E-markets are being formed along two primary dimensions, addressing either industry-specific processes, such as fuel management (known as verticals) or cross-industry functional processes such as human resources (horizontals).

E-markets draw their strength from three key characteristics:

  • buyers and suppliers can participate with relative ease;
  • market liquidity is created with participation of numerous buyers and suppliers; and
  • they are actively managed by independent, or trusted, third parties.

E-markets must be actively managed to sustain the community as well as the value created-e-market makers must combine a deep understanding of industry dynamics, market players and power balances with the ability to design and deliver a sustainable value proposition. In addition, they require sufficient resources and technology expertise to create a common platform for managing digital trade among multiple standards.

Ultimately, the following five levers, either separately or in combination, create the value proposition of a particular e-market:

  • Purchasing power. Purchasing power value arises from aggregating demand in buying consortiums-volume pricing, sophisticated information for supplier negotiations, consolidation of suppliers, and spending and control reports.

  • Process efficiency and operational excellence. Integrating sourcing, purchasing, billing, and payment vastly reduces the cost of acquisition for business goods, services and customers. An additional level of value to members may be created in the management of select procurement processes, including strategic sourcing and spend monitoring/control.

  • Supply chain integration. Supply chain offerings might include disintermediation, improved visibility across market supply chains, reduced lead time, reduced inventory levels, improved logistics management and ERP integration.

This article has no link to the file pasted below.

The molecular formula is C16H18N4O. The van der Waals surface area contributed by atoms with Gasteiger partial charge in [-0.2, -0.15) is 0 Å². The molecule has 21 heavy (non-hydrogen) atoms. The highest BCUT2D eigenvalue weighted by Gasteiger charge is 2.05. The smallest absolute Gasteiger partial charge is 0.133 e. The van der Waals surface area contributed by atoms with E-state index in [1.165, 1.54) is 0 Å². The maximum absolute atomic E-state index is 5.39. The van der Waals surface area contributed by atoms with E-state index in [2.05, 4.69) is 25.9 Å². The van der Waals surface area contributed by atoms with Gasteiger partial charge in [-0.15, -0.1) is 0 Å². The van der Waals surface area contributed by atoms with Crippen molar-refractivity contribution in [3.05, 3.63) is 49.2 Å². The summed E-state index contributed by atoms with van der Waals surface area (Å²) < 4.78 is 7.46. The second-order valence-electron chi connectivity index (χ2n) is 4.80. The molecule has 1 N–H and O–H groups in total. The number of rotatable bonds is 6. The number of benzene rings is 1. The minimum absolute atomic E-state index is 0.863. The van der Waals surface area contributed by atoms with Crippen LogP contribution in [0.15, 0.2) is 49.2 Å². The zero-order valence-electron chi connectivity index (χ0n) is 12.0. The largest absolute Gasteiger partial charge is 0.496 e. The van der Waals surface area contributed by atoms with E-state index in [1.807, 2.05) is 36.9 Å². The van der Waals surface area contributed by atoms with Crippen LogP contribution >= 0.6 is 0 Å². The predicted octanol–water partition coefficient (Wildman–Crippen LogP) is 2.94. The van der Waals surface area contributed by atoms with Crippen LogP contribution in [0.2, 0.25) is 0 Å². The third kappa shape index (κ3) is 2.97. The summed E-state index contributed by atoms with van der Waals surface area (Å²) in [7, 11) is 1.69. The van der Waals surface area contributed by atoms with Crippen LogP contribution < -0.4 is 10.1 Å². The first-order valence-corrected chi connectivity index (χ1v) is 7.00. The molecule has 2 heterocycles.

• Aggregated content/community. Value is gained from the knowledge brought to the network, whether it is industry best practices, knowledge management or benchmarking studies.

  • Market efficiency. Online market-making mechanisms that match buyers and suppliers (e.g., e-catalog, auctions, exchanges and bid processes) improve both market and product liquidity, and provide members with broader access, improved market knowledge and new sales opportunities for both buyers and sellers.

    E-market makers will augment the offering with other, related service differentiators that may include payment processing, risk management, escrow/financial settlement, back-end integration, and expediting of import/export, among others. The key differentiator, however, will remain the critical mass of buyers and sellers.

    In the new economy, the network will be the business. At the speed that energy industry e-markets are taking shape, and the significant up-side they represent, this is a trend that cannot be ignored.

    With more than 20 years of experience in the utility, natural gas, and telecommunications industries, Keenan currently leads the PricewaterhouseCoopers Global Energy and Mining Strategic Mergers and Acquisitions initiative, as well as the Energy Strategy Consulting practice in North America.